We set out to redress this gap by qualitatively exploring UK mental health professionals’ experiences, views and needs while working to support the well-being of front-line HSCWs during the COVID-19 pandemic.
Mental health professionals working in roles supporting front-line HSCWs were recruited purposively and interviewed remotely. Transcripts of the interviews were analysed by the research team following the principles of reflexive thematic analysis.
We completed interviews with 28 mental health professionals from varied professional backgrounds, career stages and settings across the UK. Mental health professionals were motivated and driven to develop new clinical pathways to support HSCWs they perceived as colleagues and many experienced professional growth. However, this also came at some costs, as they took on additional responsibilities and increased workloads, were anxious and uncertain about how best to support this workforce and tended to neglect their own health and well-being. Many were professionally isolated and were affected vicariously by the traumas and moral injuries that healthcare workers talked about in sessions.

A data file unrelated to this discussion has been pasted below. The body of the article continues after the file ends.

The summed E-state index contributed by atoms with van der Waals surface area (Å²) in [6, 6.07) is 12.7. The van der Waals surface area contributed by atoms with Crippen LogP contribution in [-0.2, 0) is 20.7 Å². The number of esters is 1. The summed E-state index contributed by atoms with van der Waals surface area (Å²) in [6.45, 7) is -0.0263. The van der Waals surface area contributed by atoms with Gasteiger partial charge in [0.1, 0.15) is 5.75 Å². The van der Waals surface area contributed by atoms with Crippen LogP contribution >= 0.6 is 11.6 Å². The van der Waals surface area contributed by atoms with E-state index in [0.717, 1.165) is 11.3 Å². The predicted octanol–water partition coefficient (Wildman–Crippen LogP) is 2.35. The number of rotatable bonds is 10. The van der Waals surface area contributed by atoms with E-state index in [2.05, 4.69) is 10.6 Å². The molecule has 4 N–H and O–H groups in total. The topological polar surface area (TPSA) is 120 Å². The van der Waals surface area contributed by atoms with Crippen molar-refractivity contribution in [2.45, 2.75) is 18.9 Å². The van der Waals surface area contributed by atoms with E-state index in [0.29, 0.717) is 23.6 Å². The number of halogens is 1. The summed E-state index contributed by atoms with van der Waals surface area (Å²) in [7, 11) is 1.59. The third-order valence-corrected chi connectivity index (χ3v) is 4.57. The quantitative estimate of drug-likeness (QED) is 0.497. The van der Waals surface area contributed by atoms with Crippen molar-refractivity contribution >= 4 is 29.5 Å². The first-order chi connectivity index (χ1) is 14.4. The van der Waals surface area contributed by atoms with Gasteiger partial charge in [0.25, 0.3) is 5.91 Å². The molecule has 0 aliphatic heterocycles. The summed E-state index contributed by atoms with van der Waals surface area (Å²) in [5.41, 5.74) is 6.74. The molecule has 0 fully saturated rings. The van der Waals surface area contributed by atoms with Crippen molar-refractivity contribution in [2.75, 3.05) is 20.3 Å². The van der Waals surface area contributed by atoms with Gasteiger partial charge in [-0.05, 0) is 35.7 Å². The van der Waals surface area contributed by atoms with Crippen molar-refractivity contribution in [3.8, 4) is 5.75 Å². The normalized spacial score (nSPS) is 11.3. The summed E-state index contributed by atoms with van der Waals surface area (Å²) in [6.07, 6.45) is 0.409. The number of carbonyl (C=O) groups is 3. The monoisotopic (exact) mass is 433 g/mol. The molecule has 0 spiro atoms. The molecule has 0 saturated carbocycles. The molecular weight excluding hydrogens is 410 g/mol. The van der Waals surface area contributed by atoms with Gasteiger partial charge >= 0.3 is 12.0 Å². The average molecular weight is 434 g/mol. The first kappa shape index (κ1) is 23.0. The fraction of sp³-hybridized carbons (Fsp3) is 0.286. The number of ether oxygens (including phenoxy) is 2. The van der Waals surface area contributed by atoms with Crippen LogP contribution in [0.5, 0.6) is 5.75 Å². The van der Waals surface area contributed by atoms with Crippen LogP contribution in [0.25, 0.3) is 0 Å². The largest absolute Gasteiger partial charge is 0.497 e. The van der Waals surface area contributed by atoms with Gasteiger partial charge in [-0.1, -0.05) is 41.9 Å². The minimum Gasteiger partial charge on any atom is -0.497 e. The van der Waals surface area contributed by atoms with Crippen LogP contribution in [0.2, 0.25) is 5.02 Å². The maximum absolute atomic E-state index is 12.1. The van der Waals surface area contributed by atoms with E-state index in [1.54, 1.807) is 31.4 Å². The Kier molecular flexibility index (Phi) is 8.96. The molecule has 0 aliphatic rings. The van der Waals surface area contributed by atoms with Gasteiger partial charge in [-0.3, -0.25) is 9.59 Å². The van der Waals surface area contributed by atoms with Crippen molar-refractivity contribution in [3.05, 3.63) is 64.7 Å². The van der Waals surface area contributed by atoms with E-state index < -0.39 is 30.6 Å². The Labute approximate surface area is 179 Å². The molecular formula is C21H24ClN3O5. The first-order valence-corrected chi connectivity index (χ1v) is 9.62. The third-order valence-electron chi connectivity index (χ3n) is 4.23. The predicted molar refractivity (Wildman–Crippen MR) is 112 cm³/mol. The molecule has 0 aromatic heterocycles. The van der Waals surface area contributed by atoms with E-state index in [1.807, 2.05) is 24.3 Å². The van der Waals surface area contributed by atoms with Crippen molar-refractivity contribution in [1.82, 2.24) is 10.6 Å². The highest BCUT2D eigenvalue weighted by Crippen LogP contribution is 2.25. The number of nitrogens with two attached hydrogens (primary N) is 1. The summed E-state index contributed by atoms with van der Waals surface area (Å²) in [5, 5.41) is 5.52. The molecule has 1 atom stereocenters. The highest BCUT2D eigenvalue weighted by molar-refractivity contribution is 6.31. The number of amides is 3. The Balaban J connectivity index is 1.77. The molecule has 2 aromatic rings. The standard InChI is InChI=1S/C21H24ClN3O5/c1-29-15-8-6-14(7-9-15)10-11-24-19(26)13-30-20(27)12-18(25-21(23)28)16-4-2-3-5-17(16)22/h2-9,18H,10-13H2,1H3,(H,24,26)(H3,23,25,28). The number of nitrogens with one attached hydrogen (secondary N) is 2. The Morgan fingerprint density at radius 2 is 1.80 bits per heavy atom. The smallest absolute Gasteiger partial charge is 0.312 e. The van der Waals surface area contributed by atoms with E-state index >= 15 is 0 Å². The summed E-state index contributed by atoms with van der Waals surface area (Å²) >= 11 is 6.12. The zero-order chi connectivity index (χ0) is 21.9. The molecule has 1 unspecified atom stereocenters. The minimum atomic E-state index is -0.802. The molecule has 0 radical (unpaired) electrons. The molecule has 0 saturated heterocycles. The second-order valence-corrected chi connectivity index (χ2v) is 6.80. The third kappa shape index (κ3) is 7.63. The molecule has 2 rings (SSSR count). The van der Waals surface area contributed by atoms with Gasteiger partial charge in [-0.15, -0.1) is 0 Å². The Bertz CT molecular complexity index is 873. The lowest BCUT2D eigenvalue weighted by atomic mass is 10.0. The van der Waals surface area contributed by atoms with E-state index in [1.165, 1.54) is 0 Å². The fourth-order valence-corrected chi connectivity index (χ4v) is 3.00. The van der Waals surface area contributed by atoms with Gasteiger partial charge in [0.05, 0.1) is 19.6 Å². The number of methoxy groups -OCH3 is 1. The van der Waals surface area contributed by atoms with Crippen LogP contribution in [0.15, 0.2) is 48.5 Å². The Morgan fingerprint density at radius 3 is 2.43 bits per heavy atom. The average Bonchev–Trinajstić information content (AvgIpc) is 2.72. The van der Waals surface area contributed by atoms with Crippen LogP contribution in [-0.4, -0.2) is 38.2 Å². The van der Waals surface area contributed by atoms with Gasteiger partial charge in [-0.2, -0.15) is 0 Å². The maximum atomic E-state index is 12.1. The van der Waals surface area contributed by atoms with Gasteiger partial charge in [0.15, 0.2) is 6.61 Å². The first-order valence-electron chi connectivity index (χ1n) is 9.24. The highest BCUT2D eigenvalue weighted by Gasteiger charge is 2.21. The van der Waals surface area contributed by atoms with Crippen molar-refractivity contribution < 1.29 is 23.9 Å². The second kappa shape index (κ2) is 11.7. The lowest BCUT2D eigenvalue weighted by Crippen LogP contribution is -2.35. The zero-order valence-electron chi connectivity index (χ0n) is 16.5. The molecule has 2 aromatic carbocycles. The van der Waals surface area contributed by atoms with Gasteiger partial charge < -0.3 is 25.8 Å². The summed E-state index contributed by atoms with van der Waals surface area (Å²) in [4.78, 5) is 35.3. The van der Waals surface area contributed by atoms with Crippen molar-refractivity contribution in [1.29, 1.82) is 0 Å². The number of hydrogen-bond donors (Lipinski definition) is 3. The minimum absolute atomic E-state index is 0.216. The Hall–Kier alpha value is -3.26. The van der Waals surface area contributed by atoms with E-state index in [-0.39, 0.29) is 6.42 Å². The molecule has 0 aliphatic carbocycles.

This research highlights the urgent need to consider the mental well-being, training and support of mental health professionals who are supporting front-line workers.
To describe a pilot project infection prevention and control (IPC) assessment conducted in skilled nursing facilities (SNFs) in New York State (NYS) during a pivotal 2-week period when the region became the nation’s epicenter for coronavirus disease 2019 (COVID-19).
A telephone and video assessment of IPC measures in SNFs at high risk or experiencing COVID-19 activity.
SNFs in 14 New York counties, including New York City.
A 3-component remote IPC assessment: (1) screening tool; (2) telephone IPC checklist; and (3) COVID-19 video IPC assessment (ie, “COVIDeo”).
In total, 92 SNFs completed the IPC screening tool and checklist: 52 (57%) were conducted as part COVID-19 investigations, and 40 (43%) were proactive prevention-based assessments. Among the 40 proactive assessments, 14 (35%) identified suspected or confirmed COVID-19 cases. COVIDeo was performed in 26 (28%) of 92 assessments and provided observations that other tools would have missed: personal protective equipment (PPE) that was not easily accessible, redundant, or improperly donned, doffed, or stored and specific challenges implementing IPC in specialty populations. The IPC assessments took ∼1 hour each and reached an estimated 4 times as many SNFs as on-site visits in a similar time frame.